Black Anthology performance

the ampersand

Stories of Incredible People, Research, Learning, and Leadership in Arts & Sciences

Arts & Sciences in the News:

Franken-flies: How undergraduate Foltz explores a unique DNA pattern in fruit flies

Using microbes to make carbon-neutral fuel

Daniel Fister received an award from the Society for Ethnomusicology

New program offers undergraduate research experiences in rock deformation

Present at the creation

Three Arts & Sciences faculty win Emerson awards for teaching

More sleep leads to better grades and well-being

Science research roundup: October 2021

Featured Podcast:

Influencing democracy

The fifth episode of the American Democracy Lab podcast features author, lecturer, and journalist Anne Nelson discussing the eroding trust in our democracy.

Performing Gold: Fanny Kemble, Modern Banking, and the Evolution of Acting

In this episode of the Hold That Thought podcast, Julia Walker explains the legendary performance of Fanny Kemble and how it connected to historical events and anxieties of the times. Walker's book "Performance and Modernity: Enacting Change on the Globalizing Stage" will be published November 2021.

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The Ampersand Magazine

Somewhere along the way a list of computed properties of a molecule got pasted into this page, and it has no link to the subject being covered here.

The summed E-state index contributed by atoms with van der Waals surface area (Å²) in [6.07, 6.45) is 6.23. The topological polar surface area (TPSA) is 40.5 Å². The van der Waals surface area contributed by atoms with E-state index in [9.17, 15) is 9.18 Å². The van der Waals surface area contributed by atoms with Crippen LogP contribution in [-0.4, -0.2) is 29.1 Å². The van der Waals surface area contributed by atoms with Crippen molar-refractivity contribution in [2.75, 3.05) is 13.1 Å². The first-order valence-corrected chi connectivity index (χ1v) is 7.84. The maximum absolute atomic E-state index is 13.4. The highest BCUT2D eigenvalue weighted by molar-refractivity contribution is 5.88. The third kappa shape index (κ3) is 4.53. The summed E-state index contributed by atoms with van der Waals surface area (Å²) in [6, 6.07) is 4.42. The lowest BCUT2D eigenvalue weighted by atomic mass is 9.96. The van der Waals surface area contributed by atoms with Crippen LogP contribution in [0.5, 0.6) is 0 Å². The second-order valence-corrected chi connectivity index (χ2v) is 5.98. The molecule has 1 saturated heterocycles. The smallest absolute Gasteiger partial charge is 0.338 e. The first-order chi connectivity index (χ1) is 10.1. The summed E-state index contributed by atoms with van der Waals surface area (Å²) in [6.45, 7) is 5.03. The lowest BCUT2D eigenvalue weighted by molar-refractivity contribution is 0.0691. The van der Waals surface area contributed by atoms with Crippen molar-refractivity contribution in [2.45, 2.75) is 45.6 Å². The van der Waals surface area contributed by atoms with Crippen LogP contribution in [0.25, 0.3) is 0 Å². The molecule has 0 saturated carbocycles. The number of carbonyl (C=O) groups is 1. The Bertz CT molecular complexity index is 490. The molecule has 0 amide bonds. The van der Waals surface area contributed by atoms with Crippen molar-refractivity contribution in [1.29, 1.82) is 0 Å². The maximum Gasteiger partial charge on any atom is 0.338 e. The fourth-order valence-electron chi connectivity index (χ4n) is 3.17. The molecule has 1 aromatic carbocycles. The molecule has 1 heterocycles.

Ampersand Magazine

Fall 2021 issue

The Ampersand magazine shares stories of incredible people, research, and ideas in Arts & Sciences. The inaugural issue features research on aging with purpose, a restorative justice partnership with University City schools, and the alumna in charge of returning samples from Mars.

news and events from Arts & Sciences / WashU

A river runs through it

Jordan Neeley, a junior studying environmental earth...

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Plutynski wins Lakatos Award

Anya Plutynski, associate professor of philosophy in Arts...

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Walke speaks at World War II conference

Historian Anika Walke, the Georgie W. Lewis Career...

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Aerial shot of Tyson Research Center in the fall

Our world by degrees: In search of refuge

Researchers look at whether Ozark oases at Tyson Research Center — climate change refugia — could help species persist in spite of rising temperatures.